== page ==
ATLANTA - The Georgia Supreme Court has reversed the murder conviction of a man involved in a love triangle that led to a killing outside a suburban Atlanta preschool, that led to a trial that captivated the region.
The court announced the 6-1 decision involving Hemy Neuman in an opinion released Monday morning.
A jury in March 2012 found Neuman guilty but mentally ill of malice murder in the November 2010 killing of Russell "Rusty" Sneiderman.
Neuman, who worked with Sneiderman's wife, donned a fake beard as a disguise and opened fire moments after Russell Sneiderman dropped off his 3-year-old son at Dunwoody Prep Daycare, prosecutors said.
But an opinion issued Monday by the Georgia Supreme Court states the conviction must be reversed because the trial judge erred in allowing notes and records of two mental health experts who examined Neuman before trial.
"Because the trial court erred in admitting evidence, which was protected by the attorney-client privilege, we now reverse," Justice Carol Hunstein wrote.
The attorney-client privilege is "the oldest of the privileges for confidential communications known to the common law," the opinion states.
The state now has the option of re-trying Neuman, who is serving a sentence of life with no chance of parole, the opinion states.
Representatives with the DeKalb County District Attorney's Office could not immediately be reached for comment Monday morning.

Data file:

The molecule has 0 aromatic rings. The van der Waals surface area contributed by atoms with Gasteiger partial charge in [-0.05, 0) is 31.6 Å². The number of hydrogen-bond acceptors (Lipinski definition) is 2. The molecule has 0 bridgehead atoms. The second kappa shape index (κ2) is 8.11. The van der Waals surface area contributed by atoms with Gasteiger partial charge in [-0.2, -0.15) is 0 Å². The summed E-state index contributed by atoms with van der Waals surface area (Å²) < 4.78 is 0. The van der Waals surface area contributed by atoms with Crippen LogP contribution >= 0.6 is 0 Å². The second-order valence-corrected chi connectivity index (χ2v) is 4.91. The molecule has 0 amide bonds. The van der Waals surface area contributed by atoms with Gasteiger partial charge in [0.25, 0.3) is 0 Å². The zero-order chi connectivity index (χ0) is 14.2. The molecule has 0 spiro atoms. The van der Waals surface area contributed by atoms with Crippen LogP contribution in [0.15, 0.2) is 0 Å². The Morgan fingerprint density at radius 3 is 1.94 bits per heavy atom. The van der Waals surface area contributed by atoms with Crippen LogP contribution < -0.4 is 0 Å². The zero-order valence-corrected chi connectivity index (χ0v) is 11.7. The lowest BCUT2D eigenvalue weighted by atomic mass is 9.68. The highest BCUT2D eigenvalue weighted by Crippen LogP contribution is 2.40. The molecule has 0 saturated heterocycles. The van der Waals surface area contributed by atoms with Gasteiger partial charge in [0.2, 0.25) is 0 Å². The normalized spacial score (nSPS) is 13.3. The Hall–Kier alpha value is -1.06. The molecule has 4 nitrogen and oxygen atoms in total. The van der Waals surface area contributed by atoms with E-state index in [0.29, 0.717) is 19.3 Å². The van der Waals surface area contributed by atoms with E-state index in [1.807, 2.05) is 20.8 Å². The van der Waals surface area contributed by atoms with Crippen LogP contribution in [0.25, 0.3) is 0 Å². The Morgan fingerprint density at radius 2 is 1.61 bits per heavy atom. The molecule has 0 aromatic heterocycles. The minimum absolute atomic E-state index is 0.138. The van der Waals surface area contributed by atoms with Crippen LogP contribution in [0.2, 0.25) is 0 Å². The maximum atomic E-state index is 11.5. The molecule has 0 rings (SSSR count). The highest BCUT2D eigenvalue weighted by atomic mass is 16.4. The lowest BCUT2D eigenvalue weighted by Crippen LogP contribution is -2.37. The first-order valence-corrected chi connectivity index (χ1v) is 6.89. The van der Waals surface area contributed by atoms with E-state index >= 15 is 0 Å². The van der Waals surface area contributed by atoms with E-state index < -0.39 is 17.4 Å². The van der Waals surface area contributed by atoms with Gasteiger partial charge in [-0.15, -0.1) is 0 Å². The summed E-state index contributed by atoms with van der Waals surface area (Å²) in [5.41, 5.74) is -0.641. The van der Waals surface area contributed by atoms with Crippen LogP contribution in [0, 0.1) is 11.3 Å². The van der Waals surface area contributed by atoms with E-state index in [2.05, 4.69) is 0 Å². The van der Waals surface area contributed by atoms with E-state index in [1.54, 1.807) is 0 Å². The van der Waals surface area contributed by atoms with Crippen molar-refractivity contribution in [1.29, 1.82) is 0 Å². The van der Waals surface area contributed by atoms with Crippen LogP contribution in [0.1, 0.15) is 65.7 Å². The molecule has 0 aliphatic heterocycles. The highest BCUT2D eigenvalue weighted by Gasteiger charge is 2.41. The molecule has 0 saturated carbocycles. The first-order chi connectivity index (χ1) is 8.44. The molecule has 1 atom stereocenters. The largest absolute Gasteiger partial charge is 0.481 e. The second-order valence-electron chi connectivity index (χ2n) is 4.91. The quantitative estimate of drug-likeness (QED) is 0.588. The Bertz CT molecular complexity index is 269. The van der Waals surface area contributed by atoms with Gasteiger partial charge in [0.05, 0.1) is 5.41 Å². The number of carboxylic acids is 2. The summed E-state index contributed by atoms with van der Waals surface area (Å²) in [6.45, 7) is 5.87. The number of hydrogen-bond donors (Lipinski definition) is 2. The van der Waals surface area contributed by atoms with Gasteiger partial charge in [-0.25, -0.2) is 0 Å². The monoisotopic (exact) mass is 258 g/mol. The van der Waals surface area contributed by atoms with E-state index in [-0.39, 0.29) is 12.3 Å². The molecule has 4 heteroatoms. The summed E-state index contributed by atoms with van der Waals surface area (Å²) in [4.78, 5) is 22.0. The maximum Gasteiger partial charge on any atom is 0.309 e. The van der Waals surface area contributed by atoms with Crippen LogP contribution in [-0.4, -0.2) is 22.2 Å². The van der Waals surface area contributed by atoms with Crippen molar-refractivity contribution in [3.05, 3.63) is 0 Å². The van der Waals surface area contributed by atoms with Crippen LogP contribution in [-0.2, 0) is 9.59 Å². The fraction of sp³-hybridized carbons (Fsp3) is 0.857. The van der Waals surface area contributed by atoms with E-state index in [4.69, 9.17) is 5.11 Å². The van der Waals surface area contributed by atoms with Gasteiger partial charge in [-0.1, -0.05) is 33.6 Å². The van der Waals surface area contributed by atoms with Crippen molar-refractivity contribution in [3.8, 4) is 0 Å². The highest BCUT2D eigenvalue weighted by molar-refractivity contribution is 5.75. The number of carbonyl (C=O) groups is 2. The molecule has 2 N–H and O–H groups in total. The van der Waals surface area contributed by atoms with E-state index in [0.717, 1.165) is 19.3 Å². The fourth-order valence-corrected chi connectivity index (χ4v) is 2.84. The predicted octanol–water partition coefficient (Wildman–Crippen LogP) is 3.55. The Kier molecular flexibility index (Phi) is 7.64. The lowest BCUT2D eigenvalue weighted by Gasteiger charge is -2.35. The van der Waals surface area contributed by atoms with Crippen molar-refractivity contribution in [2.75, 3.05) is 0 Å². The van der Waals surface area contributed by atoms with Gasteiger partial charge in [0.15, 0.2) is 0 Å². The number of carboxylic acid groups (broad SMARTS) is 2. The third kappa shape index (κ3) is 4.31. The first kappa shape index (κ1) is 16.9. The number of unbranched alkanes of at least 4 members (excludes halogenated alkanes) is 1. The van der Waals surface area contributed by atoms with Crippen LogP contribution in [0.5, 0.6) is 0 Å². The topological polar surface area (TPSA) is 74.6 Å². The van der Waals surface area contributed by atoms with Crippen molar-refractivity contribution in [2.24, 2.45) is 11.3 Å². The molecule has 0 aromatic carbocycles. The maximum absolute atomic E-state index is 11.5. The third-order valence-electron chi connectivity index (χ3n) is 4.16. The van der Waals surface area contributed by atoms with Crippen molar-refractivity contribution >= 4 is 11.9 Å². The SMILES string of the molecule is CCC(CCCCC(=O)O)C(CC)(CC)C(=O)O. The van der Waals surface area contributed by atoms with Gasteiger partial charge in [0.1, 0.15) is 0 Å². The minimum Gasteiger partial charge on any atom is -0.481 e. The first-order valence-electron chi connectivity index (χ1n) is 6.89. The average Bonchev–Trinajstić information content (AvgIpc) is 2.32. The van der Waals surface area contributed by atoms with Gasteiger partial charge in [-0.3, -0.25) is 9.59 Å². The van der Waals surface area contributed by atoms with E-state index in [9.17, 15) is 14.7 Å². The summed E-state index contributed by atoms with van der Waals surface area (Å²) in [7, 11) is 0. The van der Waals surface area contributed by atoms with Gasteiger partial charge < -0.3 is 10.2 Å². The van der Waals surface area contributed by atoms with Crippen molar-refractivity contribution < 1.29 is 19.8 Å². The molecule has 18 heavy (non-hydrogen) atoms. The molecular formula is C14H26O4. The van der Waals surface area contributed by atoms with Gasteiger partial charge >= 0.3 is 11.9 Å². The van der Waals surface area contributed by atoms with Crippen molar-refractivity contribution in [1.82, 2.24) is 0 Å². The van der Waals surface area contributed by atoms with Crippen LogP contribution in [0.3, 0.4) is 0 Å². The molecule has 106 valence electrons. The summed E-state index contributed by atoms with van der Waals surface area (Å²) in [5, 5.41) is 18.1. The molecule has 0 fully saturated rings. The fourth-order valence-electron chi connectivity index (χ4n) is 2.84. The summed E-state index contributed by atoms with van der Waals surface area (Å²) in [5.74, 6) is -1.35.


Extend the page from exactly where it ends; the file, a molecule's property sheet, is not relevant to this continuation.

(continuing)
At Neuman's trial, both the prosecution and the defense contended Neuman and Andrea Sneiderman were romantically involved. Andrea Sneiderman has repeatedly denied any affair.
Prosecutors suggested during Neuman's trial that Andrea Sneiderman was a co-conspirator, but they said Neuman was ultimately driven to kill Rusty Sneiderman because Neuman wanted Sneiderman's wife and his money. Neuman's defense attorneys said their client was mentally ill and that Andrea Sneiderman took advantage of that weakness to manipulate him into killing her husband.
Neuman's defense attorney, J. Scott Key, had argued in Neuman's appeal that the trial court erred in allowing the testimony from the mental health experts. It was one of several issues he raised in the January appeal.
Justice Harold Melton was the only judge out of six to disagree on Monday's ruling. His dissent focuses on a form Neuman signed in jail before meeting with the two mental health experts. It stated their examination of him was "not confidential" and that anything discussed may be included in reports or disclosed in court, the Supreme Court said.
"The attorney-client privilege protects communications between the client and the attorney that are intended to be confidential; the protection does not extend to communications which are not of a confidential nature," Melton wrote in his dissent.
Andrea Sneiderman, a mother of two, also faced a murder charge at one point in the case. Days before her trial, a judge dismissed the charge after the district attorney said he lacked the evidence to win a conviction.
Instead, she was tried on perjury-related charges. During her trial, prosecutors said she lied to police and to a jury about a romantic relationship between her and her boss, Hemy Neuman.
She was ultimately found guilty in August 2013 on nine of 13 charges, including hindering the apprehension of a criminal, concealment of material facts, perjury and false statement. She was sentenced to serve concurrent sentences of five years, minus a year she had already served, reports CBS Atlanta. She was paroled in June 2014.